“Look, I get it. What I said, frankly, should not be accepted in civil society, let alone by a major party candidate for president of the United States, but we’ve got another whole month until the election—I’m going to say a lot more unconscionably repulsive things. Trust me, you will be much more sick to your stomach with the stuff I’m going to say after this. It’s going to be so, so revolting.”

At press time, Trump was standing at 44 percent in the national polls.


December 22, 2017

Ryan Confident People Will Warm Up To Tax Plan Once They Realize Life A Cruel And Meaningless Farce

WASHINGTON—Saying the current disapproval would soon give way to support, House Speaker Paul Ryan was confident Thursday that the American people will warm up to the new tax plan once they realize life is a cruel and meaningless farce.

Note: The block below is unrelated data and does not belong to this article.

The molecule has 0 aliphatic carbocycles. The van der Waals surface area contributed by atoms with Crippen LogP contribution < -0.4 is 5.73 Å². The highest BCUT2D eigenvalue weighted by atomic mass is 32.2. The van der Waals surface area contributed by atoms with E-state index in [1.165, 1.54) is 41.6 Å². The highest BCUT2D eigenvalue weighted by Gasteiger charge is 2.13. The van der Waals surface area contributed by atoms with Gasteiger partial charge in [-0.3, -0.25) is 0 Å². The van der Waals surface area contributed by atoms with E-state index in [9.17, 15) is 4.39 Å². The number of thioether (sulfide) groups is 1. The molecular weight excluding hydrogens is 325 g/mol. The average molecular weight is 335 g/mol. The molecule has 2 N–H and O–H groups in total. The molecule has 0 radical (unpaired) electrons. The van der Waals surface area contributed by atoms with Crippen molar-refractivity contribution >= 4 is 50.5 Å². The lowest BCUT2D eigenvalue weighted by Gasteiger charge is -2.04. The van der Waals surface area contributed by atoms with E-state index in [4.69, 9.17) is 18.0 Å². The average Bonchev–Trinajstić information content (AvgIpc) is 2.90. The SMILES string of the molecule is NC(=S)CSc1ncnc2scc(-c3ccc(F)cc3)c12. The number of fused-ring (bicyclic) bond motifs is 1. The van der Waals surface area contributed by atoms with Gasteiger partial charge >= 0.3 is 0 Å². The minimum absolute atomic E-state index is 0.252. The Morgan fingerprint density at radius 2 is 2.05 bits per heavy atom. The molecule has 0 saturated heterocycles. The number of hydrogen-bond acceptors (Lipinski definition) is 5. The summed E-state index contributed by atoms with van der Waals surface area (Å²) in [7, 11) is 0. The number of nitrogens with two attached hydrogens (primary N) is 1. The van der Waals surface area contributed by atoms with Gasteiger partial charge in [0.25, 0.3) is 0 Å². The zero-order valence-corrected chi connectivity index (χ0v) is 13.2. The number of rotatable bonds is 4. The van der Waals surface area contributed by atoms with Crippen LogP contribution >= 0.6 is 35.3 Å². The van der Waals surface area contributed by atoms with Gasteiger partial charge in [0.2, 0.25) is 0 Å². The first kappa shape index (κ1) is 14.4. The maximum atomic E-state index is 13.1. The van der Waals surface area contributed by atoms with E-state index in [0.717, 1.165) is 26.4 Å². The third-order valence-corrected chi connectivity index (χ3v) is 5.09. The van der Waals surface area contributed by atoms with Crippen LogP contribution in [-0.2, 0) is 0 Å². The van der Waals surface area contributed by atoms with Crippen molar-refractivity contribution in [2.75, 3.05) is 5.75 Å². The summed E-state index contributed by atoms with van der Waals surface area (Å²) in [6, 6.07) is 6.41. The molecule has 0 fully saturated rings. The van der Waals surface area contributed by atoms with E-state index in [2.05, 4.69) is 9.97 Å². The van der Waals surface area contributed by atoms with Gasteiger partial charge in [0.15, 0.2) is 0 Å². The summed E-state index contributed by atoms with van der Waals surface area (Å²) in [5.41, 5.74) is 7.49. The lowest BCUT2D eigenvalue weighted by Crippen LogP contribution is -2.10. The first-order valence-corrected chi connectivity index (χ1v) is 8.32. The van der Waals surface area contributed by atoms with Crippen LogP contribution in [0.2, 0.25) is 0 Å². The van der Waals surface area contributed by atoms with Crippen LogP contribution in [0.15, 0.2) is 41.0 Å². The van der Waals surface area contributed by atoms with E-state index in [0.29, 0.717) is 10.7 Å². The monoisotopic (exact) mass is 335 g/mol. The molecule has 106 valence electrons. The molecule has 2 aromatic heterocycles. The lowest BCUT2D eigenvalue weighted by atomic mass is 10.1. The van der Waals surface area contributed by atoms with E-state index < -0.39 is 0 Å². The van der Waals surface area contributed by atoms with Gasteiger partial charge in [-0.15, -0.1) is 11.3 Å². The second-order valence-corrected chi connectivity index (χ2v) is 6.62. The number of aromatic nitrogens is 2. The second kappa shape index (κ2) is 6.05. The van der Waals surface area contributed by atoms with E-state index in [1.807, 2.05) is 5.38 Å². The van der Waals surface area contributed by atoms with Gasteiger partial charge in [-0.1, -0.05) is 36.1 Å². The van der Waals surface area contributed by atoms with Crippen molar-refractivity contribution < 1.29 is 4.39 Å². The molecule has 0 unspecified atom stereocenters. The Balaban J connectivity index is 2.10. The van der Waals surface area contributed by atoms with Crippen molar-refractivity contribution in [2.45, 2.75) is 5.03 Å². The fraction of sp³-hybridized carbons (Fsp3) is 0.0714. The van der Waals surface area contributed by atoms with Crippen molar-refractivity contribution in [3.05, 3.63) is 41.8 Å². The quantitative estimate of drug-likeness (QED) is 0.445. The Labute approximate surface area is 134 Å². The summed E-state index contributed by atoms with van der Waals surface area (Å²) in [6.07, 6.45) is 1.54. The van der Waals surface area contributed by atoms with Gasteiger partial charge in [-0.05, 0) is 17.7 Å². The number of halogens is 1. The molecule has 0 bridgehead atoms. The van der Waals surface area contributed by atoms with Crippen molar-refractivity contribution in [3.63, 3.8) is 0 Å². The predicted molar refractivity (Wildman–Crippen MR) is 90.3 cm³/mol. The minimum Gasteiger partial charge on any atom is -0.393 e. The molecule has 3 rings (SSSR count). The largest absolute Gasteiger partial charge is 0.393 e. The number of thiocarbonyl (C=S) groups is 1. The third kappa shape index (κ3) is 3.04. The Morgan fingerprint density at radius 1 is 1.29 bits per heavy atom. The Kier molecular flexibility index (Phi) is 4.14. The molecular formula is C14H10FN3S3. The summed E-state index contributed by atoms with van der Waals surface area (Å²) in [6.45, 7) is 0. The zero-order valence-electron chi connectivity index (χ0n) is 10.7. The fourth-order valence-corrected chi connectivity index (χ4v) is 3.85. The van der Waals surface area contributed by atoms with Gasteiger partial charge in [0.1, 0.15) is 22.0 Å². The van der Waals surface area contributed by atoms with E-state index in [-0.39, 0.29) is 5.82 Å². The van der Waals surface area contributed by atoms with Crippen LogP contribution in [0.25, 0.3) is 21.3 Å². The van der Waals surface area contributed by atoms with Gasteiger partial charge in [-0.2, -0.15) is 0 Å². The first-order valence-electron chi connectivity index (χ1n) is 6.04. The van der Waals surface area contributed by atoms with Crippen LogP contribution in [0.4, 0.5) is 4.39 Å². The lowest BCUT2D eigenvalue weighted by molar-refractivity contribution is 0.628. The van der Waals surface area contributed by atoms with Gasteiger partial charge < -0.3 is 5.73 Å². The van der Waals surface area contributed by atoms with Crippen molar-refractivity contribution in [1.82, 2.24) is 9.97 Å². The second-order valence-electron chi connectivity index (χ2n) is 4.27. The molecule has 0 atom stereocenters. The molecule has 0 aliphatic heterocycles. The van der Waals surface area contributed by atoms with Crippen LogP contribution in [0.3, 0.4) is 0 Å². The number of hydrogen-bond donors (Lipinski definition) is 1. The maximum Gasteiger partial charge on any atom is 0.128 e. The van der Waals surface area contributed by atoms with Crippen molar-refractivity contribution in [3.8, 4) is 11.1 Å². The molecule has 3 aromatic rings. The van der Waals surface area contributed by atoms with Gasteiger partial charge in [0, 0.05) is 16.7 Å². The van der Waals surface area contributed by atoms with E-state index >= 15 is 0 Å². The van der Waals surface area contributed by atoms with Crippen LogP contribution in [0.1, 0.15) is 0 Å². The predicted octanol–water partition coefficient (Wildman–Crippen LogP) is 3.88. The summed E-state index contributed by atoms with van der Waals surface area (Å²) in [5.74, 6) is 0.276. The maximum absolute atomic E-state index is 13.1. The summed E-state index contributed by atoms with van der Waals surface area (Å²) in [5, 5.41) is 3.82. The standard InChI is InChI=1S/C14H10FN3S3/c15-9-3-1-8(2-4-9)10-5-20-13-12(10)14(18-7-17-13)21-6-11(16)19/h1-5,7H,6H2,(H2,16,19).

“Although it may not be very popular now, I’m certain that Americans will come around to this new system when they begin to understand the ruthless absurdity of existence,” said Ryan, explaining that once taxpayers see that there is no objective moral framework in the unforgiving chaos of the universe, they will learn to appreciate what this bill actually does.

“I think many voters will find a lot in this tax overhaul that they can embrace when it finally dawns on them that they have no agency and it’s futile to resist entropy. We just need to keep hammering home to average folks that our time here on Earth is a joke with no punchline.”